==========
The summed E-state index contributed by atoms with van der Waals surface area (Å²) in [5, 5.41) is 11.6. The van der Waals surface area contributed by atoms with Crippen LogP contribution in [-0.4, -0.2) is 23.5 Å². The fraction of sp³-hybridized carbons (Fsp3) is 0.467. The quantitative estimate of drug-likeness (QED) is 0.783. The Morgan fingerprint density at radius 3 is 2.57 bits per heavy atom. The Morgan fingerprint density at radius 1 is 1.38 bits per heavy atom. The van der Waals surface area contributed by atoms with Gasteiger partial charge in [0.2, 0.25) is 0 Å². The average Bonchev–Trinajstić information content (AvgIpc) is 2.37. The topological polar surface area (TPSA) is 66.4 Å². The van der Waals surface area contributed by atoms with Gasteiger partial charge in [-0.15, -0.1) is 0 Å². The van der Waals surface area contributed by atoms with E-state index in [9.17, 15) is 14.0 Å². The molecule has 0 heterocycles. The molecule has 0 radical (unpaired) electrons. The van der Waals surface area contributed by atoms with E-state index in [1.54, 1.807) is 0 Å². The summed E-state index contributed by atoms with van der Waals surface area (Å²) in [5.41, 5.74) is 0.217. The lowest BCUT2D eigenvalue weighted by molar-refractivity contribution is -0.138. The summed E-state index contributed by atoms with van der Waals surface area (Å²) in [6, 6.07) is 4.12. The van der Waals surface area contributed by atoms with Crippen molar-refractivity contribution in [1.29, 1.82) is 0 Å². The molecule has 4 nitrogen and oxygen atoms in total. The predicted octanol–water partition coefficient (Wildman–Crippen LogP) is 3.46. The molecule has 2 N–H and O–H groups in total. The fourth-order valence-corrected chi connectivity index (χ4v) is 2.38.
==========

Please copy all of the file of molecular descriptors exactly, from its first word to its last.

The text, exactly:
The summed E-state index contributed by atoms with van der Waals surface area (Å²) in [5, 5.41) is 11.6. The van der Waals surface area contributed by atoms with Crippen LogP contribution in [-0.4, -0.2) is 23.5 Å². The fraction of sp³-hybridized carbons (Fsp3) is 0.467. The quantitative estimate of drug-likeness (QED) is 0.783. The Morgan fingerprint density at radius 3 is 2.57 bits per heavy atom. The Morgan fingerprint density at radius 1 is 1.38 bits per heavy atom. The van der Waals surface area contributed by atoms with Gasteiger partial charge in [0.2, 0.25) is 0 Å². The average Bonchev–Trinajstić information content (AvgIpc) is 2.37. The topological polar surface area (TPSA) is 66.4 Å². The van der Waals surface area contributed by atoms with Gasteiger partial charge in [-0.15, -0.1) is 0 Å². The van der Waals surface area contributed by atoms with E-state index in [9.17, 15) is 14.0 Å². The molecule has 0 heterocycles. The molecule has 0 radical (unpaired) electrons. The van der Waals surface area contributed by atoms with E-state index in [1.54, 1.807) is 0 Å². The summed E-state index contributed by atoms with van der Waals surface area (Å²) in [5.41, 5.74) is 0.217. The lowest BCUT2D eigenvalue weighted by molar-refractivity contribution is -0.138. The summed E-state index contributed by atoms with van der Waals surface area (Å²) in [6, 6.07) is 4.12. The van der Waals surface area contributed by atoms with Crippen molar-refractivity contribution in [1.29, 1.82) is 0 Å². The molecule has 4 nitrogen and oxygen atoms in total. The predicted octanol–water partition coefficient (Wildman–Crippen LogP) is 3.46. The molecule has 2 N–H and O–H groups in total. The fourth-order valence-corrected chi connectivity index (χ4v) is 2.38.